LING 111 - Introduction to Language
Section: 101
Term: SP 2009
Subject: Linguistics (LING)
Department: LSA Linguistics
Requirements & Distribution:
Waitlist Capacity:
May not be repeated for credit.
Primary Instructor:

Language permeates just about every aspect of human existence, and as such the study of language offers a richly interdisciplinary approach to understanding the human condition. This course will give you an overview of some of the many different ways in which language can be studied, and will show what we learn about being human from this. Because language is involved in so many facets of human existence, the study of language affords excellent background for many other fields such as cognitive and social psychology, sociology, neuroscience, history, foreign languages, sociology, anthropology, etc. Some of the broad topics that we will discuss include the following: (i) Cognitive aspects of language. What does it mean to say that you “know” some language? What aspects of this knowledge are acquired and how are they acquired? What aspects are genetically determined and do not need to be acquired? How can we best describe this knowledge? (ii) Physiological aspects of language. Many different systems of your body are involved in the production and perception of language – the mouth, the visual system, auditory system, the brain, the hands (for signed languages), etc. What are the properties of these different systems? What do the properties of these systems tell us about language and about being human? Are there any parts of the human physiology that are uniquely specialized for language? (iii) Social aspects of language. Language is a powerful tool of identity construction. We use language both to define our own identity, and to classify others. How do we use language to achieve this social identity formation? How is language used as a political tool for creating social cohesion and/or oppression? (iv) Historical aspects of language. Language is constantly changing. American English, for instance, is pronounced very differently from British English. There are also many vocabulary differences between British and American English. What factors (including cognitive, physiological, and social) lead to change, and how can we trace the evolutionary path? How are new languages created and why are so many languages currently on the verge of extinction?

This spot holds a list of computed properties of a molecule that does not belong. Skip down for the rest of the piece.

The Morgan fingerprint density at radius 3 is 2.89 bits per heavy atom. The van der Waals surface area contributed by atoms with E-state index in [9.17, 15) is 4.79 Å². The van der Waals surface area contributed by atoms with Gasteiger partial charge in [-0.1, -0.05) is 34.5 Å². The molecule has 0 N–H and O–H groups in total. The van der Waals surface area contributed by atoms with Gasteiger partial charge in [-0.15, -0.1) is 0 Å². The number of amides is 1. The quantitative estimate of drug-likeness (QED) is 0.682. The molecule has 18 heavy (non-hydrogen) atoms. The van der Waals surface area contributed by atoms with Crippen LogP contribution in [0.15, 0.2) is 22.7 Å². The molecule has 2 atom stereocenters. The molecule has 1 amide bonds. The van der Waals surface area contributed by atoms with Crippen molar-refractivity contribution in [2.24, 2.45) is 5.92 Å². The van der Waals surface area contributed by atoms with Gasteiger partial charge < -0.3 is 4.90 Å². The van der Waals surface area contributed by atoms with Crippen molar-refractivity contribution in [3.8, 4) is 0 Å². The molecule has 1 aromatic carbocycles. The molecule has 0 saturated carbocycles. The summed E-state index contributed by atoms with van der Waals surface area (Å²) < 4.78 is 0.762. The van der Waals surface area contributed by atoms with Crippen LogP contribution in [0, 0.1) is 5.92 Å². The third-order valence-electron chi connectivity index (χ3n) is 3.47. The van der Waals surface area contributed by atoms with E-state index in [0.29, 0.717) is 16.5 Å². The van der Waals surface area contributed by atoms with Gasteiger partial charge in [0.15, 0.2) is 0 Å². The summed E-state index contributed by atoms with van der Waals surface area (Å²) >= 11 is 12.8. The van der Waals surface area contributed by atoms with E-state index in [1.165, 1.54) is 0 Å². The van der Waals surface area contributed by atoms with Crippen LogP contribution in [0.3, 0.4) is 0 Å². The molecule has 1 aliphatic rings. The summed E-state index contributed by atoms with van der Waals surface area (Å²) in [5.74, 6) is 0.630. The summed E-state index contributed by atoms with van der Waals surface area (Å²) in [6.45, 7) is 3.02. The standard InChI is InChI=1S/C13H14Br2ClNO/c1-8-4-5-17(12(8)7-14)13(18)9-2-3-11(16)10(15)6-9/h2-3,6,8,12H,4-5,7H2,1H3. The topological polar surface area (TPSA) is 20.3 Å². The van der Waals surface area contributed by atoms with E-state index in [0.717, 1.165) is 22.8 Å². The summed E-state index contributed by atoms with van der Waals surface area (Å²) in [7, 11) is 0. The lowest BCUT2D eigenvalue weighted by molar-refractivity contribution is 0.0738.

LING 111 - Introduction to Language
Schedule Listing
101 (LEC)
TuWTh 1:00PM - 3:00PM
NOTE: Data maintained by department in Wolverine Access. If no textbooks are listed below, check with the department.

ISBN: 0312419368
Contemporary linguistics : an introduction, Author: ed. by William O'Grady ... U.S. ed. prepared by Mark Aronoff ...., Publisher: Bedford/St. Martin's 5. ed. 2005
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